Sustainable energy

We have just  2 days to produce a flood of comments opposing a madcap scheme to install tidal turbines in Blackney Pass at the entrance to Johnstone Strait. 

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This site is one of the most important components of designated Critical Habitat for the threatened Northern Resident orca community.  It is also an area of increasing importance to recovering humpback whales.

Posted on August 17, 2012

by Guy Dauncey

Wind turbines are spinning on the hills of southern Alberta, and on a hill outside Whitehorse, in the Yukon. They are spinning in downtown Toronto, and along the shores of the St Lawrence, in Quebec. But there are no wind turbines spinning in British Columbia — yet. 

The production of electricity from the wind is making rapid progress around the world. By the end of 2003, wind turbines had 39,000 megawatts (MW)

Posted on August 14, 2012

While governments diddle around with new nuclear power and the climate crisis threatens to go over the top, you can install alternative energy yourself at home or in your business, probably for less cost than buying a hybrid car. And of course, for the householder as well as the power corporation, the “negawatt” of power saved through energy

Posted on July 20, 2012

by Carol Gray

Quadra Island, at the north end of Georgia Strait between Vancouver Island and the BC mainland, is about to make a name for itself in the field of renewable ocean energy. Campbell River-based Canoe Pass Tidal Energy Corp. has part­nered with Focus Environmental and Calgary-based New Energy Corp. to develop a demonstration tidal-current energy project in Canoe Pass, which runs between Quadra and Maud is­lands near Seymour Narrows.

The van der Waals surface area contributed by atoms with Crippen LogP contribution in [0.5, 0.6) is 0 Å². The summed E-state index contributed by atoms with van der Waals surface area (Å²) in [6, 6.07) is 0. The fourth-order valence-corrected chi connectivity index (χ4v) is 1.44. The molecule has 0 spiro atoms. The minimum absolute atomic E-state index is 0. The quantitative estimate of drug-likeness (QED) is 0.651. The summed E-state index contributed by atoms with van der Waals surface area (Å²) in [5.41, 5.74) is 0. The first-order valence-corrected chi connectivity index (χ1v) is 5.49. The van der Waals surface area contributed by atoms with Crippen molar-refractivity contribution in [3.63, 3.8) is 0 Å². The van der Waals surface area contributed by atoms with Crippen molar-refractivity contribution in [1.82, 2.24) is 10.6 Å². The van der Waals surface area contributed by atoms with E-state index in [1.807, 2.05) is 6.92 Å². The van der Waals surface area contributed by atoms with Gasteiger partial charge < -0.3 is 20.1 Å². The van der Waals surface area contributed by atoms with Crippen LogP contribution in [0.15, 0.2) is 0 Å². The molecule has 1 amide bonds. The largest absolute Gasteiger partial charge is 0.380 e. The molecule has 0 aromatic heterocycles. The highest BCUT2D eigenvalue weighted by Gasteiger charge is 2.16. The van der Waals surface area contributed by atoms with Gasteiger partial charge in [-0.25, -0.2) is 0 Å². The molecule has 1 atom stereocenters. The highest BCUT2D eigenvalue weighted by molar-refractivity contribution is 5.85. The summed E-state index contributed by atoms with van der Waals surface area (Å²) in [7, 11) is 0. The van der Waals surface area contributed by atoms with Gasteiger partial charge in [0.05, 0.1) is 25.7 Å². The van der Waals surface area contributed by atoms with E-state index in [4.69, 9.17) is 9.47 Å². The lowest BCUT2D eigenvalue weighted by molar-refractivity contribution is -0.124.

Posted on July 16, 2012

Combining social goals and earth restoration components into a Plan B budget yields an additional annual expenditure of $190 billion, roughly one third of the current U.S. military budget or one sixth of the global military budget. In a sense this is the new defense budget, the one that addresses the most serious threats to our security.

by Lester R. Brown

Chapter 13: The Great Mobilization

Posted on July 16, 2012

by David Simms

Over the decade that my family and I spent living with a wind­mill to supply all of our electricity, we became acutely aware of exactly how much energy we used. Our appliances gobbled too much power, and many were the times we wished for the magical solutions in household technology that are now available off-the-shelf. In a sense, I now view our experience as a laboratory experiment, the findings of which could be applied to electricity use in the conventional, urban home.

Posted on July 14, 2012
by Arthur Caldicott 

British Columbia is awash in ocean energy. A handful of companies stand on its shores eager to try out a quirky assortment of untested machines which they hope will exploit that energy for electricity gen­eration. 

At present, the BC government’s only ocean energy policy is no policy. Staking of ocean rights has already be­gun. First Nations and communities have little

Posted on July 11, 2012

by Paula Steele 

It started with a question: How do you encourage 6,000 homeowners to make their homes more energy efficient? The City of Colwood had just completed its Community Energy and Emissions Plan, which identified that energy retrofits to existing homes would help the community reduce its greenhouse gas emissions, as well as creating local jobs and

Posted on July 07, 2012

by Stephanie Orford

Thanks to renewed interest in ocean energy in Canada, entrepreneurs are starting to harness the waves and tides off the coast of BC to generate electricity, and kick-start a new energy sector in the process. 

“There is a renewed interest in Canada ... in extracting energy from waves and tidal currents,” said Andrew Cornett, who leads ocean energy research for the Canadian Hydraulics Centre at the National Research Council. 

Posted on July 04, 2012

by Stephanie Orford

People all over the world have been using geother­mal energy for thousands of years, so why isn’t BC?

“All the countries on the Pacific Rim have developed geothermal, ex­cept Canada,” said Dr. Mory Ghom­shei, adjunct professor of Energy Re­sources and Systems at

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